Instructions were implemented in groups of 12 steps, called timing pulses. The timing pulses were named TP1 through TP12. Each set of 12 timing pulses was called an instruction subsequence. Simple instructions, such as TC, executed in a single subsequence of 12 pulses. More complex instructions required several subsequences. The multiply instruction (`MP`) used 8 subsequences: an initial one called `MP0`, followed by an `MP1` subsequence which was repeated 6 times, and then terminated by an `MP3` subsequence. This was reduced to 3 subsequences in Block II.

Each timing pulse in a subsequence could trigger up to 5 control pulses. The control pulses were the signals which did the actual work of the instruction, such as reading the contents of a register onto the bus, or writing data from the bus into a register.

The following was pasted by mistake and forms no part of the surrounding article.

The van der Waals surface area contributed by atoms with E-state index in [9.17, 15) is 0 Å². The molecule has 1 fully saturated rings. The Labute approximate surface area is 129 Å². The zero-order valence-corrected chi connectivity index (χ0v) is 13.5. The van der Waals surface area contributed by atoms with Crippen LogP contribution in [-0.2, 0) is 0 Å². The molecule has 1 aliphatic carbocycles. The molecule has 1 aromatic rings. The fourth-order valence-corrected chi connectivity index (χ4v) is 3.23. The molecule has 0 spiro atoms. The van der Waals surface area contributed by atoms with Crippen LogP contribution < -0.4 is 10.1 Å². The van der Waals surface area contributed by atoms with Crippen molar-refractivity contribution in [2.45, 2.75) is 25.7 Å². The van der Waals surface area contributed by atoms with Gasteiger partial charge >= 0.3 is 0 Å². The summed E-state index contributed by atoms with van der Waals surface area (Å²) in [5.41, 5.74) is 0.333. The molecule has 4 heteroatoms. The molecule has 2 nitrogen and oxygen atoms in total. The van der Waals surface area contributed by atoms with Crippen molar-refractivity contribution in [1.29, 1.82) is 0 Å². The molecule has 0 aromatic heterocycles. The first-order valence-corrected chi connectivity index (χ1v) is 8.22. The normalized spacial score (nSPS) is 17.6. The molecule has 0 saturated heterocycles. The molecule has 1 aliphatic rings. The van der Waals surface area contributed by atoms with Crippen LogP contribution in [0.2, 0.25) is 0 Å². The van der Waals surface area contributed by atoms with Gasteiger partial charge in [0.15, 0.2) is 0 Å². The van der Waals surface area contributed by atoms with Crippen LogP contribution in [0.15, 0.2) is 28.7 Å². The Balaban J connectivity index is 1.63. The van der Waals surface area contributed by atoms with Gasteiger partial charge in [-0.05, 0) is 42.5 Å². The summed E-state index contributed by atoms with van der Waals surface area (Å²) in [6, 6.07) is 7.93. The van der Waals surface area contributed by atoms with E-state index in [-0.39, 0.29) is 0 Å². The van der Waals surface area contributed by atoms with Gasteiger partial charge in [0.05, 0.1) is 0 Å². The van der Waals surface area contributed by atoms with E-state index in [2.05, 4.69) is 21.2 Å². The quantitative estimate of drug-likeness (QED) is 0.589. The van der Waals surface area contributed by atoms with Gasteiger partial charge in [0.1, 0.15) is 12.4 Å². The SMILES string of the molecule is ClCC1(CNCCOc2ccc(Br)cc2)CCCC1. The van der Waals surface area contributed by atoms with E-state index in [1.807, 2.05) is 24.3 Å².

### Memory

Apollo AGC 1024-bit erasable core memory module (front and back)

Block I AGC memory was organized into 1 kiloword banks. The lowest bank (bank 0) was erasable memory (RAM). All banks above bank 0 were fixed memory (ROM). Each AGC instruction had a 12-bit address field. The lower bits (1-10) addressed the memory inside each bank. Bits 11 and 12 selected the bank: 00 selected the erasable memory bank; 01 selected the lowest bank (bank 1) of fixed memory; 10 selected the next one (bank 2); and 11 selected the Bank register that could be used to select any bank above 2. Banks 1 and 2 were called fixed-fixed memory, because they were always available, regardless of the contents of the Bank register. Banks 3 and above were called fixed-switchable because the selected bank was determined by the bank register.